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Nest Egg: Sorry, No House for You

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Finance Minister Jim Flaherty recently introduced changes to the mortgage rules, ostensibly as a means of reining in runaway consumer debt. But just how effective do financial advisors feel the changes will be at achieving this goal? And how will the new rules affect those who often need large-size mortgages the most: first-time buyers, especially those with young families?

Most of the changes focus on government-insured mortgages, those backed by the Canada Mortgage and Housing Corp. — a legal requirement when the purchaser has a down payment of less than 20% of the purchase price. The new rules reduce the maximum amortization period on these mortgages to 25 years from 30 years. Also, homes worth more than $1-million are no longer eligible for CMHC-backed mortgages. And for those who are refinancing, the maximum you can borrow against your home’s equity is 80% of the market value, down from 85%.

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How New HELOC 65% LTV Affects You

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The thinking behind reducing the maximum loan-to-value (LTV) on Home Equity lines of credit (HELOCs) was to reduce borrowers’ exposure to long-term debt holdings and, for those with the lowest equity positions, force them to repay at least a portion of their debt immediately. While no bank has yet publicized their change, nor have they publicly released any associated policy in terms of what types of mortgages or qualification they intend to use to structure these deals, we did want to take a moment to consider the impact of this new standard. Here is our initial take on a few of the practical changes that may affect borrowers should they need or choose to refinance to 80% LTV – and be forced to incorporate a mortgage AND a line of credit…

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How to Win a Landlord-Tenant Dispute

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Whether you are a landlord or a tenant, if you expect to win before the landlord and tenant board, you better be acting in good faith. Here are some recent decisions that make that clear.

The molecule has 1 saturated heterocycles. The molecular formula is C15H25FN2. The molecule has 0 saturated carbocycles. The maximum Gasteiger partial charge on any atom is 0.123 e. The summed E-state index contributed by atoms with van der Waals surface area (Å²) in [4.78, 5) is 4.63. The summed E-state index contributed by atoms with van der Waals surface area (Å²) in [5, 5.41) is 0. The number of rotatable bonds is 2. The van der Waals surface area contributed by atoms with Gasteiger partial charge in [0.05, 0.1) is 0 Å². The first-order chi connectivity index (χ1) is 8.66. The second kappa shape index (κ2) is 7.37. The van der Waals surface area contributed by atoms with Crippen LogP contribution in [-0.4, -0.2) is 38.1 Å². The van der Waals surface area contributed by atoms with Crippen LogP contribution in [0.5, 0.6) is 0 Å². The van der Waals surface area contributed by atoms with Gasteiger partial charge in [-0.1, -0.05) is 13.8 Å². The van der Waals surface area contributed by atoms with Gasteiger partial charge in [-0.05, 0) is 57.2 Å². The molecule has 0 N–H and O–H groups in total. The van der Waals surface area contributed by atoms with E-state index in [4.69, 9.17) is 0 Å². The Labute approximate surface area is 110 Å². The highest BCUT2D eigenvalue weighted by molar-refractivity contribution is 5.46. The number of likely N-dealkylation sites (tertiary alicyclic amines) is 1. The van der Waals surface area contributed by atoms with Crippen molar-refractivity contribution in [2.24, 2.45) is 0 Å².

10 per cent recent rent hike denied: In a case heard in Waterloo, the tenant had a pet and lived in a building that was not subject to rent review. The landlord tried to raise the rent by 10 per cent claiming that since pets were damaging his property, he needed to raise the rent of those tenants who had pets to pay for it.

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Selling a Condo? Beware the Taxman

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When you sell a property that isn’t your principal residence and make a profit, half of the amount is taxable. This is the so-called capital gains tax and it’s pretty straight forward, but every situation is different. It all depends on how the Canada Revenue Agency views the transaction.

Real estate agent Romano Giusti bought a condo on Richards St. in Vancouver in November 2006 and re-sold it in June 2007 for a profit of $30,831. When he filed his tax return, he paid no tax on the profit, saying it was his personal residence

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Housing Market Turns Corner; U.S. Home Values Post First Annual Increase In Nearly Five Years

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  Zillow’s second quarter Real Estate Market Reports, released today, show home values increased 2.1% from the first to the second quarter of 2012 to $149,300 (Figure 1). On an annual basis, home values rose 0.2% from June 2011 levels (Figure 2), marking the first annual increase in U.S. home values since 2007. In addition to showing both quarterly and annual appreciation, national home values also rose for the fourth consecutive month, increasing 0.7%. Notably, home value appreciation in the second quarter was the highest since the fourth quarter of 2005.

Nationally, home values reached their bottom in February of 2012 and have since appreciated at very robust monthly growth rates. Despite encouraging monthly growth, we do not believe that this monthly rate is sustainable and expect it to taper off towards the end of the year. According to the Zillow Home Value Forecast, we expect national home values to appreciate by 1.1% over the next year (June 2012 to June 2013).